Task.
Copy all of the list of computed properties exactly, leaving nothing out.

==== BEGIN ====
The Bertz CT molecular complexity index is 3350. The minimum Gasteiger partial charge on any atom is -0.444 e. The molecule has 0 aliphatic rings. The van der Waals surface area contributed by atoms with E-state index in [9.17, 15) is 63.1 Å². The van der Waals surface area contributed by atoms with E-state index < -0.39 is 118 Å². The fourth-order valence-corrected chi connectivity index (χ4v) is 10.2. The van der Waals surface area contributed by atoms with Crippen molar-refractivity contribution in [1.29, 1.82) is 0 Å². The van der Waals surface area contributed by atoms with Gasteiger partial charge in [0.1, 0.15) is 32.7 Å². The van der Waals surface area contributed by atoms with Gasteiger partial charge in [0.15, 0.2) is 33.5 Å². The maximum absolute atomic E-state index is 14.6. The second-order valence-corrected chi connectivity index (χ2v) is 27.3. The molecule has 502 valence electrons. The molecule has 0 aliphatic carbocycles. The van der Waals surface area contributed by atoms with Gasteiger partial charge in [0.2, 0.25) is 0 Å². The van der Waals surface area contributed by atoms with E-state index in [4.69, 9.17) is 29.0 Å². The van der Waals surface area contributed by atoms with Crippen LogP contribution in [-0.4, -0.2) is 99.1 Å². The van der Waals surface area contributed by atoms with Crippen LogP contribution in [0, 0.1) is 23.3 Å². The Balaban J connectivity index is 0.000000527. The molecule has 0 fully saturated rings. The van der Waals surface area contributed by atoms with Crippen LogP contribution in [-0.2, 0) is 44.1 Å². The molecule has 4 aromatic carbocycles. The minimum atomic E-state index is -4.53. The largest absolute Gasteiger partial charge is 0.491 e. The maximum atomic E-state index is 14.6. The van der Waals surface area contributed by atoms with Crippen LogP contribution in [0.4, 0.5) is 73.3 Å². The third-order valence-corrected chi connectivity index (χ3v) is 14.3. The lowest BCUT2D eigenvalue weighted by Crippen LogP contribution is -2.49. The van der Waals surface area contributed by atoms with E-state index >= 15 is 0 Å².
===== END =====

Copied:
The Bertz CT molecular complexity index is 3350. The minimum Gasteiger partial charge on any atom is -0.444 e. The molecule has 0 aliphatic rings. The van der Waals surface area contributed by atoms with E-state index in [9.17, 15) is 63.1 Å². The van der Waals surface area contributed by atoms with E-state index < -0.39 is 118 Å². The fourth-order valence-corrected chi connectivity index (χ4v) is 10.2. The van der Waals surface area contributed by atoms with Crippen molar-refractivity contribution in [1.29, 1.82) is 0 Å². The van der Waals surface area contributed by atoms with Gasteiger partial charge in [0.1, 0.15) is 32.7 Å². The van der Waals surface area contributed by atoms with Gasteiger partial charge in [0.15, 0.2) is 33.5 Å². The maximum absolute atomic E-state index is 14.6. The second-order valence-corrected chi connectivity index (χ2v) is 27.3. The molecule has 502 valence electrons. The molecule has 0 aliphatic carbocycles. The van der Waals surface area contributed by atoms with Gasteiger partial charge in [0.2, 0.25) is 0 Å². The van der Waals surface area contributed by atoms with E-state index in [4.69, 9.17) is 29.0 Å². The van der Waals surface area contributed by atoms with Crippen LogP contribution in [-0.4, -0.2) is 99.1 Å². The van der Waals surface area contributed by atoms with Crippen LogP contribution in [0, 0.1) is 23.3 Å². The Balaban J connectivity index is 0.000000527. The molecule has 0 fully saturated rings. The van der Waals surface area contributed by atoms with Crippen LogP contribution in [-0.2, 0) is 44.1 Å². The molecule has 4 aromatic carbocycles. The minimum atomic E-state index is -4.53. The largest absolute Gasteiger partial charge is 0.491 e. The maximum atomic E-state index is 14.6. The van der Waals surface area contributed by atoms with Crippen LogP contribution in [0.4, 0.5) is 73.3 Å². The third-order valence-corrected chi connectivity index (χ3v) is 14.3. The lowest BCUT2D eigenvalue weighted by Crippen LogP contribution is -2.49. The van der Waals surface area contributed by atoms with E-state index >= 15 is 0 Å².